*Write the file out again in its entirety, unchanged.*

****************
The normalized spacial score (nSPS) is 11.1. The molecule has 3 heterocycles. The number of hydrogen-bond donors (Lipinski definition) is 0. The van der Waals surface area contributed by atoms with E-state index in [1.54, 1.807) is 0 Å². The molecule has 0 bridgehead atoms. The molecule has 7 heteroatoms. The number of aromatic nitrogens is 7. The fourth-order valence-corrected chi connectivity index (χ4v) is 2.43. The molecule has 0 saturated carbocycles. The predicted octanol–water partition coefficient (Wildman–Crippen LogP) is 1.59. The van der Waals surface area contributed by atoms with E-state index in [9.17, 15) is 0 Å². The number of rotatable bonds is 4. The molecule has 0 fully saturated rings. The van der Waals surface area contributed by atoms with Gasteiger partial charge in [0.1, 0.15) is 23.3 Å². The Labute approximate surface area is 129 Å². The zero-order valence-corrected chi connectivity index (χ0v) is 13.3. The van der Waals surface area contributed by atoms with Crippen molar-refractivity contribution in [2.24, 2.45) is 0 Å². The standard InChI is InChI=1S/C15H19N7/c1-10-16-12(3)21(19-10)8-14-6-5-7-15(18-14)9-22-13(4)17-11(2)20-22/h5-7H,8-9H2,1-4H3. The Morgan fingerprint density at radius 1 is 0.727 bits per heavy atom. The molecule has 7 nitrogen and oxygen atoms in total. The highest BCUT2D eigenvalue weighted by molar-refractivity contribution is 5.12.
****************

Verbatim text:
The normalized spacial score (nSPS) is 11.1. The molecule has 3 heterocycles. The number of hydrogen-bond donors (Lipinski definition) is 0. The van der Waals surface area contributed by atoms with E-state index in [1.54, 1.807) is 0 Å². The molecule has 0 bridgehead atoms. The molecule has 7 heteroatoms. The number of aromatic nitrogens is 7. The fourth-order valence-corrected chi connectivity index (χ4v) is 2.43. The molecule has 0 saturated carbocycles. The predicted octanol–water partition coefficient (Wildman–Crippen LogP) is 1.59. The van der Waals surface area contributed by atoms with E-state index in [9.17, 15) is 0 Å². The number of rotatable bonds is 4. The molecule has 0 fully saturated rings. The van der Waals surface area contributed by atoms with Gasteiger partial charge in [0.1, 0.15) is 23.3 Å². The Labute approximate surface area is 129 Å². The zero-order valence-corrected chi connectivity index (χ0v) is 13.3. The van der Waals surface area contributed by atoms with Crippen molar-refractivity contribution in [2.24, 2.45) is 0 Å². The standard InChI is InChI=1S/C15H19N7/c1-10-16-12(3)21(19-10)8-14-6-5-7-15(18-14)9-22-13(4)17-11(2)20-22/h5-7H,8-9H2,1-4H3. The Morgan fingerprint density at radius 1 is 0.727 bits per heavy atom. The molecule has 7 nitrogen and oxygen atoms in total. The highest BCUT2D eigenvalue weighted by molar-refractivity contribution is 5.12.